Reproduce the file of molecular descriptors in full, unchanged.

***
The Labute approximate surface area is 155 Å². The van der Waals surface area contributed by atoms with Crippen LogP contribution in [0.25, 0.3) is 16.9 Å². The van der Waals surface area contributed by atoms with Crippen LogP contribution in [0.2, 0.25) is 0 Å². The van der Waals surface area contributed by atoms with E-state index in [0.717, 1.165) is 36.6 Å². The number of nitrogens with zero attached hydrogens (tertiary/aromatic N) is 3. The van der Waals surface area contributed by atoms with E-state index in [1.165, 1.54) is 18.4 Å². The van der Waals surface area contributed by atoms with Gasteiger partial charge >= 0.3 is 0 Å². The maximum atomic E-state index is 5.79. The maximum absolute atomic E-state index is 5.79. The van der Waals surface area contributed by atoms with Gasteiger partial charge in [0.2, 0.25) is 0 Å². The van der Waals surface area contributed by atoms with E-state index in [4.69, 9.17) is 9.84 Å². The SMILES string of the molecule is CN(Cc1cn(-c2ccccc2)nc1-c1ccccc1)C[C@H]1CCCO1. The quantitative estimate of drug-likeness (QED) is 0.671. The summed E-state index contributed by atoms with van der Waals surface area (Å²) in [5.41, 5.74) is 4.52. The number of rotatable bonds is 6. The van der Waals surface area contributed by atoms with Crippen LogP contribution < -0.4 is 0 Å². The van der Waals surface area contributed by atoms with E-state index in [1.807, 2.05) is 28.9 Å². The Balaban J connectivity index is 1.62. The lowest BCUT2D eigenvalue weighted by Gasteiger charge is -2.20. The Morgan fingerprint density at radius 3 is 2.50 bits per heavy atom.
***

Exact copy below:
The Labute approximate surface area is 155 Å². The van der Waals surface area contributed by atoms with Crippen LogP contribution in [0.25, 0.3) is 16.9 Å². The van der Waals surface area contributed by atoms with Crippen LogP contribution in [0.2, 0.25) is 0 Å². The van der Waals surface area contributed by atoms with E-state index in [0.717, 1.165) is 36.6 Å². The number of nitrogens with zero attached hydrogens (tertiary/aromatic N) is 3. The van der Waals surface area contributed by atoms with E-state index in [1.165, 1.54) is 18.4 Å². The van der Waals surface area contributed by atoms with Gasteiger partial charge >= 0.3 is 0 Å². The maximum atomic E-state index is 5.79. The maximum absolute atomic E-state index is 5.79. The van der Waals surface area contributed by atoms with Gasteiger partial charge in [0.2, 0.25) is 0 Å². The van der Waals surface area contributed by atoms with E-state index in [4.69, 9.17) is 9.84 Å². The SMILES string of the molecule is CN(Cc1cn(-c2ccccc2)nc1-c1ccccc1)C[C@H]1CCCO1. The quantitative estimate of drug-likeness (QED) is 0.671. The summed E-state index contributed by atoms with van der Waals surface area (Å²) in [5.41, 5.74) is 4.52. The number of rotatable bonds is 6. The van der Waals surface area contributed by atoms with Crippen LogP contribution < -0.4 is 0 Å². The van der Waals surface area contributed by atoms with E-state index in [1.807, 2.05) is 28.9 Å². The Balaban J connectivity index is 1.62. The lowest BCUT2D eigenvalue weighted by Gasteiger charge is -2.20. The Morgan fingerprint density at radius 3 is 2.50 bits per heavy atom.